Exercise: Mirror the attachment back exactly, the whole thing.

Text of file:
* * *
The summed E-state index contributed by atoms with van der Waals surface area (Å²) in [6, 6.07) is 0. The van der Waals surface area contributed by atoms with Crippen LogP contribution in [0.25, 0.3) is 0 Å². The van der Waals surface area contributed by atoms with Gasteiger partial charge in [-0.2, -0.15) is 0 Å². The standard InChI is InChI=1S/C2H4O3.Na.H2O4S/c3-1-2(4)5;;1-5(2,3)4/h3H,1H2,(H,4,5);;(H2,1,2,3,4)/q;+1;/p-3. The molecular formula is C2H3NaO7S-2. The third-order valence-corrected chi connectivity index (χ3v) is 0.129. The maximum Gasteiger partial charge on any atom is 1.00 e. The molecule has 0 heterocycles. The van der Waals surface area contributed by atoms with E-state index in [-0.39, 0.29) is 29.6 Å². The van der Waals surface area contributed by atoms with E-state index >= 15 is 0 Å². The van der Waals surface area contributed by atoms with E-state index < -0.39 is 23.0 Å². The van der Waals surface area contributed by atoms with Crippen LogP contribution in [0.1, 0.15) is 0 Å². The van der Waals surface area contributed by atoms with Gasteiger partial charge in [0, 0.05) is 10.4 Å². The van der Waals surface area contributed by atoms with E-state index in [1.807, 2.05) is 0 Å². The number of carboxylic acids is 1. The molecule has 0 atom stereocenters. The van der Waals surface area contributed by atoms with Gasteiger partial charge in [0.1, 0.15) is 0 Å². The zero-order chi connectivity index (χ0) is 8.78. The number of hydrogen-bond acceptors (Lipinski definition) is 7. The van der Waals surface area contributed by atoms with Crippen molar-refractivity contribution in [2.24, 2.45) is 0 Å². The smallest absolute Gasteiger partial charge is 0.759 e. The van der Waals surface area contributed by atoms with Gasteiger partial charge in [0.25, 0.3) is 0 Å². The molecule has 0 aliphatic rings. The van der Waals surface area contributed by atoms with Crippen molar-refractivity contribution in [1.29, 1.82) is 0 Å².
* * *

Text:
The summed E-state index contributed by atoms with van der Waals surface area (Å²) in [6, 6.07) is 0. The van der Waals surface area contributed by atoms with Crippen LogP contribution in [0.25, 0.3) is 0 Å². The van der Waals surface area contributed by atoms with Gasteiger partial charge in [-0.2, -0.15) is 0 Å². The standard InChI is InChI=1S/C2H4O3.Na.H2O4S/c3-1-2(4)5;;1-5(2,3)4/h3H,1H2,(H,4,5);;(H2,1,2,3,4)/q;+1;/p-3. The molecular formula is C2H3NaO7S-2. The third-order valence-corrected chi connectivity index (χ3v) is 0.129. The maximum Gasteiger partial charge on any atom is 1.00 e. The molecule has 0 heterocycles. The van der Waals surface area contributed by atoms with E-state index in [-0.39, 0.29) is 29.6 Å². The van der Waals surface area contributed by atoms with E-state index >= 15 is 0 Å². The van der Waals surface area contributed by atoms with E-state index < -0.39 is 23.0 Å². The van der Waals surface area contributed by atoms with Crippen LogP contribution in [0.1, 0.15) is 0 Å². The van der Waals surface area contributed by atoms with Gasteiger partial charge in [0, 0.05) is 10.4 Å². The van der Waals surface area contributed by atoms with E-state index in [1.807, 2.05) is 0 Å². The number of carboxylic acids is 1. The molecule has 0 atom stereocenters. The van der Waals surface area contributed by atoms with Gasteiger partial charge in [0.1, 0.15) is 0 Å². The zero-order chi connectivity index (χ0) is 8.78. The number of hydrogen-bond acceptors (Lipinski definition) is 7. The van der Waals surface area contributed by atoms with Crippen molar-refractivity contribution in [2.24, 2.45) is 0 Å². The smallest absolute Gasteiger partial charge is 0.759 e. The van der Waals surface area contributed by atoms with Gasteiger partial charge in [0.25, 0.3) is 0 Å². The molecule has 0 aliphatic rings. The van der Waals surface area contributed by atoms with Crippen molar-refractivity contribution in [1.29, 1.82) is 0 Å².